High levels of immigration to Ireland have left an impact on the economy and society, but arguably less of an impact on politics. Though immigration has been an issue in party politics and the subject of a controversial referendum, the immigrants themselves have had little direct impact on parties or the political system. This article treats the immigrant as the political actor of interest, and through a series of interviews examines individual motivations for political participation, status factors (i.e. residency/citizenship) and finally, how social capital interacts and combines with other forms of capital (human and cultural capital) in impacting the political agency of immigrants.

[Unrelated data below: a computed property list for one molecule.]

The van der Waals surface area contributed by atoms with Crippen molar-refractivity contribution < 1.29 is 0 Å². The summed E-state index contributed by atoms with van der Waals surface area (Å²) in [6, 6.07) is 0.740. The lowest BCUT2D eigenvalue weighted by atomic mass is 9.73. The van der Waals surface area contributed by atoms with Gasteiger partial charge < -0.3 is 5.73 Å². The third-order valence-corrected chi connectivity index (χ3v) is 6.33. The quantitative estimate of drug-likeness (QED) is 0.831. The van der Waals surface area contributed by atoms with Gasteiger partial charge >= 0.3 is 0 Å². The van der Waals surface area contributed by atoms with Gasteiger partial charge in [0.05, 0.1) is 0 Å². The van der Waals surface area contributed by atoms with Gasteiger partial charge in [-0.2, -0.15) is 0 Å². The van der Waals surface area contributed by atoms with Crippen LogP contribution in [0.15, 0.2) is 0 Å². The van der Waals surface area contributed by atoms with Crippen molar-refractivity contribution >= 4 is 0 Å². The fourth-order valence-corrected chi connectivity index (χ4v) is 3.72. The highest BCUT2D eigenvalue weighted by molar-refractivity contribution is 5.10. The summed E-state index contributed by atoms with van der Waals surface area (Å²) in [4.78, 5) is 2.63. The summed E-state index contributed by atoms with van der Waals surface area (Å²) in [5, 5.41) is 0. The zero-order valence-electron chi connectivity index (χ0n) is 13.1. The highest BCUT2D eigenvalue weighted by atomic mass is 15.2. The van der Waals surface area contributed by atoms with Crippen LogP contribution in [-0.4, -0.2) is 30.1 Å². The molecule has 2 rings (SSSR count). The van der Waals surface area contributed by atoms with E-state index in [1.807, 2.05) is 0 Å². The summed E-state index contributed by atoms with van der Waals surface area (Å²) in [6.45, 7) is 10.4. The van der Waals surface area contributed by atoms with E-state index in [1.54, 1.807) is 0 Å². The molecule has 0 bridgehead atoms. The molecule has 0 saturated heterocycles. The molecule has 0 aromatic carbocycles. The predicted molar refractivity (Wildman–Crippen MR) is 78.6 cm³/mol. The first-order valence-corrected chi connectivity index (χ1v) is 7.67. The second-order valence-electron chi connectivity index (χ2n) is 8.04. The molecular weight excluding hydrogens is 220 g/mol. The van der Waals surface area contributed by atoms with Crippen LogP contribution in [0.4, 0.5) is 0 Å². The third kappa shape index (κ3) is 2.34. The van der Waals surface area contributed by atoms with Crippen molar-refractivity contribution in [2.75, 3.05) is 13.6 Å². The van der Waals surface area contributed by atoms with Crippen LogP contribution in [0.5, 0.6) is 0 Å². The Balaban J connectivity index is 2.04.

Source: Irish Political Studies Volume 25, Issue 3, 2010